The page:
IDEAS home Printed from https://ideas.repec.org/p/pra/mprapa/60386.html
   My bibliography  Save this paper

Managerial incentives for compliance with environmental information disclosure programs

Author

Listed:
  • Evans, Mary
  • Gilpatric, Scott
  • McKee, Michael
  • Vossler, Christian A.

Abstract

Publicly reported information on the environmental behavior of firms can increase the efficacy of private markets as a mechanism to control environmental malfeasance through liability for harm, consumer demand response, and shareholder reaction. In the case of mandatory information disclosure programs, firms are required to report information that is potentially damaging to them. We argue that a firm’s internal organizational structure alters the incentives faced by decision-makers and therefore has the potential to affect their compliance decisions. We adapt a theoretical model developed by Gilpatric (2005) to examine these incentives and test the resulting hypotheses using experimental data. Experimental results confirm theoretical predictions of increased non-compliance when audit probabilities increase, but in contrast to theory there is no discernable effect of changing penalties for non-compliance.

Suggested Citation

  • Evans, Mary & Gilpatric, Scott & McKee, Michael & Vossler, Christian A., 2006. "Managerial incentives for compliance with environmental information disclosure programs," MPRA Paper 60386, University Library of Munich, Germany.
  • Handle: RePEc:pra:mprapa:60386
    as

    Download full text from publisher

    File URL: https://mpra.ub.uni-muenchen.de/60386/1/MPRA_paper_60386.pdf
    File Function: original version
    Download Restriction: no

    References listed on IDEAS

    as
    1. Malik Arun S., 1993. "Self-Reporting and the Design of Policies for Regulating Stochastic Pollution," Journal of Environmental Economics and Management, Elsevier, vol. 24(3), pages 241-257, May.
    2. Lazear, Edward P & Rosen, Sherwin, 1981. "Rank-Order Tournaments as Optimum Labor Contracts," Journal of Political Economy, University of Chicago Press, vol. 89(5), pages 841-864, October.
    3. Lawrence Katz & Steven D. Levitt & Ellen Shustorovich, 2003. "Prison Conditions, Capital Punishment, and Deterrence," American Law and Economics Review, Oxford University Press, vol. 5(2), pages 318-343, August.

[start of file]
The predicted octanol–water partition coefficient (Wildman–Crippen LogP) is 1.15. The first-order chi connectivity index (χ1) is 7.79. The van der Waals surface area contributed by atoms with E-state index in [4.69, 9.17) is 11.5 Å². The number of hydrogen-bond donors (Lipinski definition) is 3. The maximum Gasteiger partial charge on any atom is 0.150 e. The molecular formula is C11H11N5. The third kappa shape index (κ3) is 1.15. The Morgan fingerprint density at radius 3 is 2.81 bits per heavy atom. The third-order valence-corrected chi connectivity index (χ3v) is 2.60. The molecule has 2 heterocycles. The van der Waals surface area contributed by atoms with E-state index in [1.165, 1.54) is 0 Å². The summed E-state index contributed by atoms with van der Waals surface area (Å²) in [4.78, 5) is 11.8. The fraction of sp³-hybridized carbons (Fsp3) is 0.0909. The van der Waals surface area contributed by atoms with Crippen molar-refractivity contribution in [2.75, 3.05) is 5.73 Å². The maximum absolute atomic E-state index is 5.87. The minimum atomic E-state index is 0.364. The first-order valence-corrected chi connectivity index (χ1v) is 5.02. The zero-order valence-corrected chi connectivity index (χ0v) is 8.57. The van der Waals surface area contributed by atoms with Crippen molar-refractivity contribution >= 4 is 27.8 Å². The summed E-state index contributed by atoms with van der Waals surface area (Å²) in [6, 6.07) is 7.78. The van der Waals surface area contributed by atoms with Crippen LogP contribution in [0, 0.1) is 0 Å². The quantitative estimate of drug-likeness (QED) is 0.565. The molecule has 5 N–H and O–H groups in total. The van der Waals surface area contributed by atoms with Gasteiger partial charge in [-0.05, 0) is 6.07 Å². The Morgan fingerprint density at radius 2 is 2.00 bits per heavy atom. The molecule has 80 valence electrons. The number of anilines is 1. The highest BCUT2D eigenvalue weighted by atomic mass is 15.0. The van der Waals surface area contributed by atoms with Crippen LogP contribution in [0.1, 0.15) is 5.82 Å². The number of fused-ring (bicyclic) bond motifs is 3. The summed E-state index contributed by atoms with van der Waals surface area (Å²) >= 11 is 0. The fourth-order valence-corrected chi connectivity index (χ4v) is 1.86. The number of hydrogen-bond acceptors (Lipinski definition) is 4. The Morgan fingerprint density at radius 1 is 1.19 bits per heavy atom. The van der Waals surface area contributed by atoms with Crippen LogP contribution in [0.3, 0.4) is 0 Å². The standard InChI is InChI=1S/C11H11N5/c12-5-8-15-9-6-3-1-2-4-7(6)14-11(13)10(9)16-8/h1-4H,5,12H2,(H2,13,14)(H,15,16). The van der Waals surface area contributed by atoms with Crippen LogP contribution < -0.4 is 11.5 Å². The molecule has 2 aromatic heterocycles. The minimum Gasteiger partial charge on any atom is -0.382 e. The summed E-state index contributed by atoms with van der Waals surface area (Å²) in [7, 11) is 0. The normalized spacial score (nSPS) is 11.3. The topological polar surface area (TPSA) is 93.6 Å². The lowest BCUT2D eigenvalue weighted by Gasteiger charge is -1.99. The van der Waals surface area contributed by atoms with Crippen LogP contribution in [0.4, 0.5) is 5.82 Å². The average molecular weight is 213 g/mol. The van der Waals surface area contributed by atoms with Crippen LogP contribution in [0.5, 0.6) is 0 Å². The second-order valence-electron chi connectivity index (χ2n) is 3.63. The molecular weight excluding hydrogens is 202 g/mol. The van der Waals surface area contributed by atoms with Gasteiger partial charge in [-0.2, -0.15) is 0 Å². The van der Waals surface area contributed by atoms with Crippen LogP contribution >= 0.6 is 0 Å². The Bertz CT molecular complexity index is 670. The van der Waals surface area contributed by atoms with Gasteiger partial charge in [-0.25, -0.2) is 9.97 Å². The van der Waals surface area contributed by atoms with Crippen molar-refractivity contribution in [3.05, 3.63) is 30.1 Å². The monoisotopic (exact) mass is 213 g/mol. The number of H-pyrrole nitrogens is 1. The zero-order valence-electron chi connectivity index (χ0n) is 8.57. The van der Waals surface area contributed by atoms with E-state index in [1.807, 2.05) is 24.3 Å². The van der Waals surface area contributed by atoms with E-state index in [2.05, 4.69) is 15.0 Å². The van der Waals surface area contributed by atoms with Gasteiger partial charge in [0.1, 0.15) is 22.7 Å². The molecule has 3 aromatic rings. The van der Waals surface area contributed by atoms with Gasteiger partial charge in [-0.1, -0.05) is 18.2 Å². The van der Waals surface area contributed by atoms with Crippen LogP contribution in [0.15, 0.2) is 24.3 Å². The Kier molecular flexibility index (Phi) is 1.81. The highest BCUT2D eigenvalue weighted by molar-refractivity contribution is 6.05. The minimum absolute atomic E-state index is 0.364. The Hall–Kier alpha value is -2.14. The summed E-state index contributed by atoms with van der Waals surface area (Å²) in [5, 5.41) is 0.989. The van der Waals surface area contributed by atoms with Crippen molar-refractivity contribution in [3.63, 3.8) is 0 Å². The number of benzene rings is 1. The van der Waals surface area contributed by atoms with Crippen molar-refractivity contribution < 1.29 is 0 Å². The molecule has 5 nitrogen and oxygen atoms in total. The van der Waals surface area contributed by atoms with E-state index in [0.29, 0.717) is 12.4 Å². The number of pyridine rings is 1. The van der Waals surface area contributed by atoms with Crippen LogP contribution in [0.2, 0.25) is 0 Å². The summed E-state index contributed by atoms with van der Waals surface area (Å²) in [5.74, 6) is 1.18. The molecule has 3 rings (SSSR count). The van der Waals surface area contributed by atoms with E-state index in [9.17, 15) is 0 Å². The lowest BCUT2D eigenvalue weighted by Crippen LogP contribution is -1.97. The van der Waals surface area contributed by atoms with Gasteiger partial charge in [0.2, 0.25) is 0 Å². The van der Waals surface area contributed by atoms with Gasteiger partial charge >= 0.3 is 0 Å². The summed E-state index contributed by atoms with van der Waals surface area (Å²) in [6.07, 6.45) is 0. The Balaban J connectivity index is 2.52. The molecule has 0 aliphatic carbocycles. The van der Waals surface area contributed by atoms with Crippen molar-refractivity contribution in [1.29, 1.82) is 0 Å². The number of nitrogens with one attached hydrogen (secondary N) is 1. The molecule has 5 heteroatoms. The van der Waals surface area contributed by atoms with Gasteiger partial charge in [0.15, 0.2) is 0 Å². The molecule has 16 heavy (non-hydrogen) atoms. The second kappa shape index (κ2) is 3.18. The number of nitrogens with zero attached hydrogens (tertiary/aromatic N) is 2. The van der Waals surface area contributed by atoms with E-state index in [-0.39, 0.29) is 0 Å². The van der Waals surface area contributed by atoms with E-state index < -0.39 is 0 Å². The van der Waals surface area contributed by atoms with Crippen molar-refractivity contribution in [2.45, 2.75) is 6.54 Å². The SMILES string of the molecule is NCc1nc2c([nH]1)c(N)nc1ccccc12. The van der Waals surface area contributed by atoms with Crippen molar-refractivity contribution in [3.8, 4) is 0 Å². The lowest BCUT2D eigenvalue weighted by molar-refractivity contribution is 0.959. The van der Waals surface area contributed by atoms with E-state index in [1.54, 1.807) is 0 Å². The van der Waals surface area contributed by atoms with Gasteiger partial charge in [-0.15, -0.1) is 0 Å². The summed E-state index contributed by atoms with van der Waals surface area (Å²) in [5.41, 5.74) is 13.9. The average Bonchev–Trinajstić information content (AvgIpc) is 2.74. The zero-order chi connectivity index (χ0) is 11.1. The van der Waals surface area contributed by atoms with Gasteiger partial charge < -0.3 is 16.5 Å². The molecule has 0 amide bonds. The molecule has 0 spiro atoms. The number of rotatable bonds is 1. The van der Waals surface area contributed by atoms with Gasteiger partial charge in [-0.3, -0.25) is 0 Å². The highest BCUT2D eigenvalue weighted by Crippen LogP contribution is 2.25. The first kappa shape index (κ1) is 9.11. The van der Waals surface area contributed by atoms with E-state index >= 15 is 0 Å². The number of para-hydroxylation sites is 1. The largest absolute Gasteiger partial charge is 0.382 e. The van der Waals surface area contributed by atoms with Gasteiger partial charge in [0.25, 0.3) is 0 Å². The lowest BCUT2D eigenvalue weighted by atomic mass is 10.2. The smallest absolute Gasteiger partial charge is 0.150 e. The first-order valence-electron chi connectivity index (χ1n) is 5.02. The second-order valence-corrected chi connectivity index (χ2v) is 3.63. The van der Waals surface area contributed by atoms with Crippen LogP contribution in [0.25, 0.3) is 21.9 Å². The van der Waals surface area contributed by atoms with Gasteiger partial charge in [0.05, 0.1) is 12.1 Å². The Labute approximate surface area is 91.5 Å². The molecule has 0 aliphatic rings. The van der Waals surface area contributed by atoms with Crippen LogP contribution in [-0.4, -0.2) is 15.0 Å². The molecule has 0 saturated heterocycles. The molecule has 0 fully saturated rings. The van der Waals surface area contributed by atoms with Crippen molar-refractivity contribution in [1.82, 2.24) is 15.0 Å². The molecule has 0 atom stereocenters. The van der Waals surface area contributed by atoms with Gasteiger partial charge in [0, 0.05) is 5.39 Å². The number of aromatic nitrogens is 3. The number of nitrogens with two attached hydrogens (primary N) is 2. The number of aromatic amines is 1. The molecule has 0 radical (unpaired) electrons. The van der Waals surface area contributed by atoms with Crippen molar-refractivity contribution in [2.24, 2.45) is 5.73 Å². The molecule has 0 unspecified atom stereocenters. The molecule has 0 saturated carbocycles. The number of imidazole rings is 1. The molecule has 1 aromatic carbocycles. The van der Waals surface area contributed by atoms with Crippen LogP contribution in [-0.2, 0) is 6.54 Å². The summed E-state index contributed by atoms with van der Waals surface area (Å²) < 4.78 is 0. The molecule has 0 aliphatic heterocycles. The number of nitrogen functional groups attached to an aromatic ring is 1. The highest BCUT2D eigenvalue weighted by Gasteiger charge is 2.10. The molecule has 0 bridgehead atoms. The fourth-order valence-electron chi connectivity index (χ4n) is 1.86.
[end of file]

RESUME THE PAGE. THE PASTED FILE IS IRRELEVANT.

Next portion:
4. T. Randolph Beard, 1990. "Bankruptcy and Care Choice," RAND Journal of Economics, The RAND Corporation, vol. 21(4), pages 626-634, Winter.
    5. Shameek Konar & Mark A. Cohen, 2001. "Does The Market Value Environmental Performance?," The Review of Economics and Statistics, MIT Press, vol. 83(2), pages 281-289, May.
    6. Stranlund, John K. & Dhanda, Kanwalroop Kathy, 1999. "Endogenous Monitoring and Enforcement of a Transferable Emissions Permit System," Journal of Environmental Economics and Management, Elsevier, vol. 38(3), pages 267-282, November.
    7. Smith, Vernon L, 1982. "Microeconomic Systems as an Experimental Science," American Economic Review, American Economic Association, vol. 72(5), pages 923-955, December.
    8. Murphy, James J. & Stranlund, John K., 2007. "A laboratory investigation of compliance behavior under tradable emissions rights: Implications for targeted enforcement," Journal of Environmental Economics and Management, Elsevier, vol. 53(2), pages 196-212, March.
    9. Khanna, Madhu & Quimio, Wilma Rose H. & Bojilova, Dora, 1998. "Toxics Release Information: A Policy Tool for Environmental Protection," Journal of Environmental Economics and Management, Elsevier, vol. 36(3), pages 243-266, November.
    10. James Alm & Mark B. Cronshaw & Michael Mckee, 1993. "Tax Compliance with Endogenous Audit Selection Rules," Kyklos, Wiley Blackwell, vol. 46(1), pages 27-45, February.
    11. Anton, W.R.Q.Wilma Rose Q. & Deltas, George & Khanna, Madhu, 2004. "Incentives for environmental self-regulation and implications for environmental performance," Journal of Environmental Economics and Management, Elsevier, vol. 48(1), pages 632-654, July.
    12. Kong-Pin & C.Y. Cyrus Chu, 2005. "Internal Control versus External Manipulation: A Model of Corporate Income Tax Evasion," RAND Journal of Economics, The RAND Corporation, vol. 36(1), pages 151-164, Spring.
    13. Alm, James & Jackson, Betty & McKee, Michael, 1992. "Institutional Uncertainty and Taxpayer Compliance," American Economic Review, American Economic Association, vol. 82(4), pages 1018-1026, September.
    14. Eric Helland, 1998. "The Enforcement Of Pollution Control Laws: Inspections, Violations, And Self-Reporting," The Review of Economics and Statistics, MIT Press, vol. 80(1), pages 141-153, February.
    15. Prendergast, Canice & Topel, Robert H, 1996. "Favoritism in Organizations," Journal of Political Economy, University of Chicago Press, vol. 104(5), pages 958-978, October.